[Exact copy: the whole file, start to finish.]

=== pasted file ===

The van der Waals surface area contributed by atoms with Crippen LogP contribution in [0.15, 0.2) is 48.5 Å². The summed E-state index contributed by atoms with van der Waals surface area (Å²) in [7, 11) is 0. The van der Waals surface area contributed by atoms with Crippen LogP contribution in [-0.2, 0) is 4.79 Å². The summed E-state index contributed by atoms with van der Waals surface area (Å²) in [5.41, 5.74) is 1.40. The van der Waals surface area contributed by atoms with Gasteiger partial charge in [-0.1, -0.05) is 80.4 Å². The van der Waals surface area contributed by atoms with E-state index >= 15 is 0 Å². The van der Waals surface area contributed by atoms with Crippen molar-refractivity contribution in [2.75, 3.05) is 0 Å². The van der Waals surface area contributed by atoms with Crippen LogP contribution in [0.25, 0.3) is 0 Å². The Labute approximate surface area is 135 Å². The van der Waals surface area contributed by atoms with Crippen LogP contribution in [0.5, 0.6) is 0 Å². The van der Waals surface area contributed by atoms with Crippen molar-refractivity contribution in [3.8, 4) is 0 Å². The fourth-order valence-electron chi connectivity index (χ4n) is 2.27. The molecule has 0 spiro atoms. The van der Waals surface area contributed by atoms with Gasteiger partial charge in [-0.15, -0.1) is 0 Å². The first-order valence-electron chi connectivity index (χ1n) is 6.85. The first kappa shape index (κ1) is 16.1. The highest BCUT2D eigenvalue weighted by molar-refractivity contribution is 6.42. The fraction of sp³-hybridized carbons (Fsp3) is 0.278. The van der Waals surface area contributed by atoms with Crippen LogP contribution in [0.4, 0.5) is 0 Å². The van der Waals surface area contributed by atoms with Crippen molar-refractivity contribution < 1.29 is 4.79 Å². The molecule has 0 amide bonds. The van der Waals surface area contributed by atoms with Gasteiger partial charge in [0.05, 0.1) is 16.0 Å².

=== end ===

The van der Waals surface area contributed by atoms with Crippen LogP contribution in [0.15, 0.2) is 48.5 Å². The summed E-state index contributed by atoms with van der Waals surface area (Å²) in [7, 11) is 0. The van der Waals surface area contributed by atoms with Crippen LogP contribution in [-0.2, 0) is 4.79 Å². The summed E-state index contributed by atoms with van der Waals surface area (Å²) in [5.41, 5.74) is 1.40. The van der Waals surface area contributed by atoms with Gasteiger partial charge in [-0.1, -0.05) is 80.4 Å². The van der Waals surface area contributed by atoms with E-state index >= 15 is 0 Å². The van der Waals surface area contributed by atoms with Crippen molar-refractivity contribution in [2.75, 3.05) is 0 Å². The van der Waals surface area contributed by atoms with Crippen LogP contribution in [0.25, 0.3) is 0 Å². The Labute approximate surface area is 135 Å². The van der Waals surface area contributed by atoms with Crippen LogP contribution in [0.5, 0.6) is 0 Å². The van der Waals surface area contributed by atoms with Crippen molar-refractivity contribution in [3.8, 4) is 0 Å². The fourth-order valence-electron chi connectivity index (χ4n) is 2.27. The molecule has 0 spiro atoms. The van der Waals surface area contributed by atoms with Gasteiger partial charge in [-0.15, -0.1) is 0 Å². The first-order valence-electron chi connectivity index (χ1n) is 6.85. The first kappa shape index (κ1) is 16.1. The highest BCUT2D eigenvalue weighted by molar-refractivity contribution is 6.42. The fraction of sp³-hybridized carbons (Fsp3) is 0.278. The van der Waals surface area contributed by atoms with Crippen LogP contribution in [0.4, 0.5) is 0 Å². The van der Waals surface area contributed by atoms with Crippen molar-refractivity contribution < 1.29 is 4.79 Å². The molecule has 0 amide bonds. The van der Waals surface area contributed by atoms with Gasteiger partial charge in [0.05, 0.1) is 16.0 Å².